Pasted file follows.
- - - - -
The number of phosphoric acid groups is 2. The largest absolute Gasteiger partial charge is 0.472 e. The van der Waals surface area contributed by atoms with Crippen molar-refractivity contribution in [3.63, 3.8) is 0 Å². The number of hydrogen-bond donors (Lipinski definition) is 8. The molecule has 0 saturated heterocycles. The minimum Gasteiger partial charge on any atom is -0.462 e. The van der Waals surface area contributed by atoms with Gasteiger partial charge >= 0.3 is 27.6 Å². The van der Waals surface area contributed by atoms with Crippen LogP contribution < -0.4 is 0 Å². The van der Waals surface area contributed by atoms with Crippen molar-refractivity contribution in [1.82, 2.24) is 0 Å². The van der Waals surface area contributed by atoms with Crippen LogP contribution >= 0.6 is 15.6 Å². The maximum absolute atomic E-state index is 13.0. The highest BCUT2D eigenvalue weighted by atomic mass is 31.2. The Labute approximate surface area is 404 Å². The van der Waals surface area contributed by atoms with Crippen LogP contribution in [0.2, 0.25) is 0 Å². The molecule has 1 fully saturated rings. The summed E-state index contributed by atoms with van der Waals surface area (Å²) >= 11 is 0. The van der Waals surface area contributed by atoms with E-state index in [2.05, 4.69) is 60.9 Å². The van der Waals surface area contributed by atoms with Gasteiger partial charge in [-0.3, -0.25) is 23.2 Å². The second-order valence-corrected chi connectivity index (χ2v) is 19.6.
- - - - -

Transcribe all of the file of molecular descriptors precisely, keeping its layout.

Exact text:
The number of phosphoric acid groups is 2. The largest absolute Gasteiger partial charge is 0.472 e. The van der Waals surface area contributed by atoms with Crippen molar-refractivity contribution in [3.63, 3.8) is 0 Å². The number of hydrogen-bond donors (Lipinski definition) is 8. The molecule has 0 saturated heterocycles. The minimum Gasteiger partial charge on any atom is -0.462 e. The van der Waals surface area contributed by atoms with Gasteiger partial charge >= 0.3 is 27.6 Å². The van der Waals surface area contributed by atoms with Crippen LogP contribution < -0.4 is 0 Å². The van der Waals surface area contributed by atoms with Crippen molar-refractivity contribution in [1.82, 2.24) is 0 Å². The van der Waals surface area contributed by atoms with Crippen LogP contribution >= 0.6 is 15.6 Å². The maximum absolute atomic E-state index is 13.0. The highest BCUT2D eigenvalue weighted by atomic mass is 31.2. The Labute approximate surface area is 404 Å². The van der Waals surface area contributed by atoms with Crippen LogP contribution in [0.2, 0.25) is 0 Å². The molecule has 1 fully saturated rings. The summed E-state index contributed by atoms with van der Waals surface area (Å²) >= 11 is 0. The van der Waals surface area contributed by atoms with E-state index in [2.05, 4.69) is 60.9 Å². The van der Waals surface area contributed by atoms with Gasteiger partial charge in [-0.3, -0.25) is 23.2 Å². The second-order valence-corrected chi connectivity index (χ2v) is 19.6.